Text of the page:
By Roberta Rampton WASHINGTON (Reuters) - President Barack Obama on Monday said he thinks there is no "plausible legal basis" for the U.S. Supreme Court to strike down a key plank of Obamacare, defending his administration's lack of a contingency plan. Obama touched on two main domestic policy issues during an interview with Reuters. On the Affordable Care Act, his signature policy achievement commonly referred to as Obamacare, the Supreme Court is set to hear oral arguments on Wednesday in the case known as King v. Burwell.
The only woman on death row in Georgia is scheduled to be executed on Monday for her husband's 1997 murder, barring last-minute legal action. Kelly Renee Gissendaner, 46, would be the first woman executed by the state in 70 years. Prosecutors said she plotted with her boyfriend, Gregory Owen, to kill her husband, Douglas Gissendaner, who was stabbed to death in a desolate area in suburban Atlanta after being abducted from his home. Owen confessed to carrying out the Feb. 7, 1997, murder and implicated Kelly Gissendaner.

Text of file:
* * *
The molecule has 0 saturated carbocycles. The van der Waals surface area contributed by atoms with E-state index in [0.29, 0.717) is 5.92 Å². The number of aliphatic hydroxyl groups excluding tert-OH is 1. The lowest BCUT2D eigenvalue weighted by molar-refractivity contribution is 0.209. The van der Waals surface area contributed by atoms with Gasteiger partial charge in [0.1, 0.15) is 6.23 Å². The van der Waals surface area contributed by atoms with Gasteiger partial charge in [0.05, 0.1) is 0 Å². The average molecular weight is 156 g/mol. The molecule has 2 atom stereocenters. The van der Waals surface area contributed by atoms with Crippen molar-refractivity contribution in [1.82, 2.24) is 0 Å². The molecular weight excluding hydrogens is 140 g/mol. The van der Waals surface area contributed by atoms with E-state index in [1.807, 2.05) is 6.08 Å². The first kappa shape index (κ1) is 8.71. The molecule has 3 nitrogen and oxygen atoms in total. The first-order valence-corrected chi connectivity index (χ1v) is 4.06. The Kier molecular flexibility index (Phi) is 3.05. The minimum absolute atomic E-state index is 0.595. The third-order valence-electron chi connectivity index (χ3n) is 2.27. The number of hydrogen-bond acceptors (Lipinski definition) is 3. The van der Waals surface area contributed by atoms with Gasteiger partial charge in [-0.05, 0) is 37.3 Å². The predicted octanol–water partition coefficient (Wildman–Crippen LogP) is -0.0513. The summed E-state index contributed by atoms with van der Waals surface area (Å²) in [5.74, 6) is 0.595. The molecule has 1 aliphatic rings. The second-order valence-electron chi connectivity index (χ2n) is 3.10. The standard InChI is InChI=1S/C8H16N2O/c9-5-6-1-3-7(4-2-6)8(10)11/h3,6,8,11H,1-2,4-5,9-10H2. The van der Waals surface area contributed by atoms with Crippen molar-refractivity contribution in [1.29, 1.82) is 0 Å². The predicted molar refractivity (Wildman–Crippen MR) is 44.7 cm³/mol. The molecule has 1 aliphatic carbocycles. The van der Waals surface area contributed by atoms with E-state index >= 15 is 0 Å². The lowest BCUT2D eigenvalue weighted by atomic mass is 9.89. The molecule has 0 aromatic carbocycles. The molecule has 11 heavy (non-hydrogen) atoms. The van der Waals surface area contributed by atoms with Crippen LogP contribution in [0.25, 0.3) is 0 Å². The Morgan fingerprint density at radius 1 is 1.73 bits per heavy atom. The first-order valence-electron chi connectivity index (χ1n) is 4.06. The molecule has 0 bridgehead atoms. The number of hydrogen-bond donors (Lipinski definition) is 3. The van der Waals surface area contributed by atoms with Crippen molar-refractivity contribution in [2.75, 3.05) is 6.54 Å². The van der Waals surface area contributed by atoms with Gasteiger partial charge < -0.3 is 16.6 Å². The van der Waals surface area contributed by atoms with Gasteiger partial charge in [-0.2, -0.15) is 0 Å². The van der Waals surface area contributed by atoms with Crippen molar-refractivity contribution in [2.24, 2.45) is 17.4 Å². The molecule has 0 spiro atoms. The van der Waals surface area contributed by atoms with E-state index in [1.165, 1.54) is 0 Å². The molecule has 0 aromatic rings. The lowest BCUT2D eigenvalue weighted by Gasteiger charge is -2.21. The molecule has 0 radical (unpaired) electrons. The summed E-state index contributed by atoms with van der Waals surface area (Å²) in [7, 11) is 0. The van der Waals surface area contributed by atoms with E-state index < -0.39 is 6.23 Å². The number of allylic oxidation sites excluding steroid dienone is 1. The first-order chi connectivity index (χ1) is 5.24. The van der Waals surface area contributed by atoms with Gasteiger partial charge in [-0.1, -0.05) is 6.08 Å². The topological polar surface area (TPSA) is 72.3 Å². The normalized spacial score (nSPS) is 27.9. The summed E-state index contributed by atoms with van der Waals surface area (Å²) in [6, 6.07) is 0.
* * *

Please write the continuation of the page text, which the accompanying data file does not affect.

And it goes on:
By Natasja Sheriff NEW YORK (Reuters) - Attorneys for a former grocery store worker accused of the 1979 killing of a New York City boy pressed a police detective on Monday about his interrogation techniques, as they seek to prove the accused man's confession was coerced. Pedro Hernandez, on trial for the kidnapping and murder of 6-year-old Etan Patz, confessed in 2012 to police that he choked the boy, stuffed him in a box and left him in a New York alley. Patz vanished as he walked alone for the first time to a school bus stop in his Manhattan neighborhood on May 25, 1979. Testifying in state Supreme Court in Manhattan, New York Police Detective James Lamendola said he repeatedly told Hernandez: "The lies must stop" and "we need the truth" in the hour they were alone together in a room before Hernandez confessed.